Here is a link to the (for some unknown reason) rather limited Royal Court resource on the play/production.

This search term – click here – will find you plenty of the (frankly, mixed) reviews.

Below is the video trailer:

The Curious Incident of the Dog in the Night-Time, Mark Haddon adapted by Simon Stephens, Cottesloe Theatre, 11 August 2012

I don’t normally go for adaptations of my favourite novels, but something told me this would be well worth seeing and also that Janie would like it. I was right on both counts. It was probably down to the fact that Simon Stephens was adapting it and also the stellar-looking cast and creatives boasted.

It was a fabulous evening of theatre. This adaptation deserved the plaudits it received in the press and the many transfers and re-runs that have followed.

There is even a Wikipedia entry to document the play’s progress – click here.

…and so on.

From our point of view, this was a cracking night at the theatre. It was also darned close to the 20th anniversary of our very first date, in August 1992, which happened to be at the Cottesloe. There’s cute for you.

I Am The Wind by Jon Fosse, Young Vic, 21 May 2011

This short Norwegian play ticked most if not all of our boxes, in theory.

Adapted by Simon Stephens, whom we very much admire. Two fine actors in Tom Brooke and Jack Laskey. An astonishing, watery set…

…yet somehow the piece failed to move us much. To us, it felt like a slight piece with ideas above its station.

The critics loved it – click here for a search term that provides links to all the right places.

You can see a vid clip if you click through this link from this production at the Festival Avignon.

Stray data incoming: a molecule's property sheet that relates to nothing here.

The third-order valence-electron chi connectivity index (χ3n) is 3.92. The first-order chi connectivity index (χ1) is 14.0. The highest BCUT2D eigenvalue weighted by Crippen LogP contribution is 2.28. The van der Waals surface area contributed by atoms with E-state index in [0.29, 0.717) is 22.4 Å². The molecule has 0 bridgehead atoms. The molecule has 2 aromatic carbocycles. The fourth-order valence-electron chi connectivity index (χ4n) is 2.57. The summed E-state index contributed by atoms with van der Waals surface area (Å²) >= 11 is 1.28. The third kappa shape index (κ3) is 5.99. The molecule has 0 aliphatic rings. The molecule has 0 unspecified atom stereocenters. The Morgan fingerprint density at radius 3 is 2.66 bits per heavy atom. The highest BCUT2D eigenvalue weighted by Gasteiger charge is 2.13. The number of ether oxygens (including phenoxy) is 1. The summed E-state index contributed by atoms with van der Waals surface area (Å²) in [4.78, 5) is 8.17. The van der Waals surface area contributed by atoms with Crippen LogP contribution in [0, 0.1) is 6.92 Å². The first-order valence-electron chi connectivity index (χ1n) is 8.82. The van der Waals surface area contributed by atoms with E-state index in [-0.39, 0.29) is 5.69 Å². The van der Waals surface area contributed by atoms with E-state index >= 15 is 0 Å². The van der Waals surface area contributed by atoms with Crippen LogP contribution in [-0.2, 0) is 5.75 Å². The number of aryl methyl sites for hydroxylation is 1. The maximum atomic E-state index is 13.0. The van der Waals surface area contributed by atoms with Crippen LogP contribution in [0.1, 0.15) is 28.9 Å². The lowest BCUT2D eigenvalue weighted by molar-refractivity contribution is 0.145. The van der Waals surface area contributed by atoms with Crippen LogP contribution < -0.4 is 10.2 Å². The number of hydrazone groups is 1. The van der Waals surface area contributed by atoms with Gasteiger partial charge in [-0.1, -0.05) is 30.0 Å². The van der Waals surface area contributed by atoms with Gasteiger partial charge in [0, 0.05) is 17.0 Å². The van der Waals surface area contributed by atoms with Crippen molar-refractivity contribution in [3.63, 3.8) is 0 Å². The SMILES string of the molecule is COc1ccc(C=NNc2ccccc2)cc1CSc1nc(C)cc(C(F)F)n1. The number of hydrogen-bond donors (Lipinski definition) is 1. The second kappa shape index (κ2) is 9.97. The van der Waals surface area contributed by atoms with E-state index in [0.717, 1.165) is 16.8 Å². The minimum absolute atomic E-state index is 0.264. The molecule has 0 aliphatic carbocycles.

Paul Taylor in The Independent – click here – claimed not to much like Jon Fosse but found this production one of the best things he’d ever seen.

We didn’t get that “extra something” from the experience, but what do we know?

Wastwater by Simon Stephens, Royal Court Theatre, 2 April 2011

We do both like a bit of Simon Stephens. We’re also partial to Linda Basset’s acting. This piece reminded us why on both counts.

We actually thought it was brilliantly acted and produced throughout.

Here is a link to the Royal Court resource on this play/production.

Three seemingly different stories that sort-of overlap and sort-of don’t. It’s hard to explain why, but Simon Stephens has a way with drama that simply keeps you gripped and thinking throughout.

Here is a very interesting behind the scenes short film from Sky Arts, including interviews with Simon Stephens, Linda Basset and several of the other cast and creatives, about Wastwater:

Royal Court – Wastwater from daniel bougourd on Vimeo.

Here is a link to a search term for reviews and other resources. The reviews are not universally great – some rated it very good, some rated it poor and cold-hearted.

We rated it very highly.

Harper Regan by Simon Stephens, Cottesloe Theatre, 19 April 2008

So there’s more to Uxbridge than the cricket ground.

Seriously, Janie and I both really liked this play. Simon Stephens is one of our favourite playwrights these days and this one worked really well in the Cottesloe for us.

The eponymous lead is a big part; Lesley Sharp is a correspondingly big part actress who was able to deliver big time on this play/production.

Very shocking in parts and also very moving.